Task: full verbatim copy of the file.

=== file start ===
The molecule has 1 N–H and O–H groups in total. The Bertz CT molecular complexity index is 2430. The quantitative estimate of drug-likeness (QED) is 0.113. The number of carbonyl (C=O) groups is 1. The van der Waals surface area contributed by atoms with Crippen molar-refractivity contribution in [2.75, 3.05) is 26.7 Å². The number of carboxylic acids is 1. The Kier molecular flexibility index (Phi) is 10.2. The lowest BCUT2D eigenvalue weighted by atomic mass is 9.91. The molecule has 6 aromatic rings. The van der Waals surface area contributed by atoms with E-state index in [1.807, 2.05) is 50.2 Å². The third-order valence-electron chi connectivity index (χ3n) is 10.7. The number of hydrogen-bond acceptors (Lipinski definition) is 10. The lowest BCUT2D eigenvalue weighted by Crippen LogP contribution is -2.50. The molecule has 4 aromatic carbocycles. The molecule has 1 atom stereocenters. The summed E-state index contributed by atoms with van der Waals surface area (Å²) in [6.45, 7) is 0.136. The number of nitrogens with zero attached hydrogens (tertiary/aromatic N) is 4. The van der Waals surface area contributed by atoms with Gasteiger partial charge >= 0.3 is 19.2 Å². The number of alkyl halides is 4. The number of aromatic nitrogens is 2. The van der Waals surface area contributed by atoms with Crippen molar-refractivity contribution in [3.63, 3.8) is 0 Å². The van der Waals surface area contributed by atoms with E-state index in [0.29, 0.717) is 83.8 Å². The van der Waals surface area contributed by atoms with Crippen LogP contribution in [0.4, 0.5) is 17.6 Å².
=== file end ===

The molecule has 1 N–H and O–H groups in total. The Bertz CT molecular complexity index is 2430. The quantitative estimate of drug-likeness (QED) is 0.113. The number of carbonyl (C=O) groups is 1. The van der Waals surface area contributed by atoms with Crippen molar-refractivity contribution in [2.75, 3.05) is 26.7 Å². The number of carboxylic acids is 1. The Kier molecular flexibility index (Phi) is 10.2. The lowest BCUT2D eigenvalue weighted by atomic mass is 9.91. The molecule has 6 aromatic rings. The van der Waals surface area contributed by atoms with E-state index in [1.807, 2.05) is 50.2 Å². The third-order valence-electron chi connectivity index (χ3n) is 10.7. The number of hydrogen-bond acceptors (Lipinski definition) is 10. The lowest BCUT2D eigenvalue weighted by Crippen LogP contribution is -2.50. The molecule has 4 aromatic carbocycles. The molecule has 1 atom stereocenters. The summed E-state index contributed by atoms with van der Waals surface area (Å²) in [6.45, 7) is 0.136. The number of nitrogens with zero attached hydrogens (tertiary/aromatic N) is 4. The van der Waals surface area contributed by atoms with Gasteiger partial charge >= 0.3 is 19.2 Å². The number of alkyl halides is 4. The number of aromatic nitrogens is 2. The van der Waals surface area contributed by atoms with Crippen molar-refractivity contribution in [3.63, 3.8) is 0 Å². The van der Waals surface area contributed by atoms with E-state index in [0.29, 0.717) is 83.8 Å². The van der Waals surface area contributed by atoms with Crippen LogP contribution in [0.4, 0.5) is 17.6 Å².